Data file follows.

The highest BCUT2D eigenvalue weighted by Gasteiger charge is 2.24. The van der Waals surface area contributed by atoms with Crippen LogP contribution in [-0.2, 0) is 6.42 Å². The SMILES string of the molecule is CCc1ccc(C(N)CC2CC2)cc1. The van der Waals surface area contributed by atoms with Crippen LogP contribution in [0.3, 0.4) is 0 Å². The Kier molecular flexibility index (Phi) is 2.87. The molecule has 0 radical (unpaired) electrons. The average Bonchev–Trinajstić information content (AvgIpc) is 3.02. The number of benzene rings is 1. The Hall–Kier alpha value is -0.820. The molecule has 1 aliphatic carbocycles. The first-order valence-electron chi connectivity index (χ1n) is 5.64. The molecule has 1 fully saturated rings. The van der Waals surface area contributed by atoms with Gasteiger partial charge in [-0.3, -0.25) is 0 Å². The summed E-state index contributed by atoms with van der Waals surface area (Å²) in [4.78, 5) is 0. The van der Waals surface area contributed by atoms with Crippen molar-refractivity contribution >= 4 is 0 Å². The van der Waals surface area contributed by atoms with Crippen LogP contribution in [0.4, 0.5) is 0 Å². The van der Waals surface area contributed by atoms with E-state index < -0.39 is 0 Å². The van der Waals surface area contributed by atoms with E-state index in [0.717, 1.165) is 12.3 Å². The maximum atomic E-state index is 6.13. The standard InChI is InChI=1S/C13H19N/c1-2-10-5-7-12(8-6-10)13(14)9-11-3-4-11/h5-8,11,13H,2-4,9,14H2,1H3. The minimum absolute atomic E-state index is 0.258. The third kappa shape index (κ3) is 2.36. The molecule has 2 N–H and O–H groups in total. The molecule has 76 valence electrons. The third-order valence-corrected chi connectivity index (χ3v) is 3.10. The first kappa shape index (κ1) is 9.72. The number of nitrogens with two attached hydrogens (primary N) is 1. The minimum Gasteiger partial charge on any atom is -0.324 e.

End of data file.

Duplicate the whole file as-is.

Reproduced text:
The highest BCUT2D eigenvalue weighted by Gasteiger charge is 2.24. The van der Waals surface area contributed by atoms with Crippen LogP contribution in [-0.2, 0) is 6.42 Å². The SMILES string of the molecule is CCc1ccc(C(N)CC2CC2)cc1. The van der Waals surface area contributed by atoms with Crippen LogP contribution in [0.3, 0.4) is 0 Å². The Kier molecular flexibility index (Phi) is 2.87. The molecule has 0 radical (unpaired) electrons. The average Bonchev–Trinajstić information content (AvgIpc) is 3.02. The number of benzene rings is 1. The Hall–Kier alpha value is -0.820. The molecule has 1 aliphatic carbocycles. The first-order valence-electron chi connectivity index (χ1n) is 5.64. The molecule has 1 fully saturated rings. The van der Waals surface area contributed by atoms with Gasteiger partial charge in [-0.3, -0.25) is 0 Å². The summed E-state index contributed by atoms with van der Waals surface area (Å²) in [4.78, 5) is 0. The van der Waals surface area contributed by atoms with Crippen molar-refractivity contribution >= 4 is 0 Å². The van der Waals surface area contributed by atoms with Crippen LogP contribution in [0.4, 0.5) is 0 Å². The van der Waals surface area contributed by atoms with E-state index < -0.39 is 0 Å². The van der Waals surface area contributed by atoms with E-state index in [0.717, 1.165) is 12.3 Å². The maximum atomic E-state index is 6.13. The standard InChI is InChI=1S/C13H19N/c1-2-10-5-7-12(8-6-10)13(14)9-11-3-4-11/h5-8,11,13H,2-4,9,14H2,1H3. The minimum absolute atomic E-state index is 0.258. The third kappa shape index (κ3) is 2.36. The molecule has 2 N–H and O–H groups in total. The molecule has 76 valence electrons. The third-order valence-corrected chi connectivity index (χ3v) is 3.10. The first kappa shape index (κ1) is 9.72. The number of nitrogens with two attached hydrogens (primary N) is 1. The minimum Gasteiger partial charge on any atom is -0.324 e.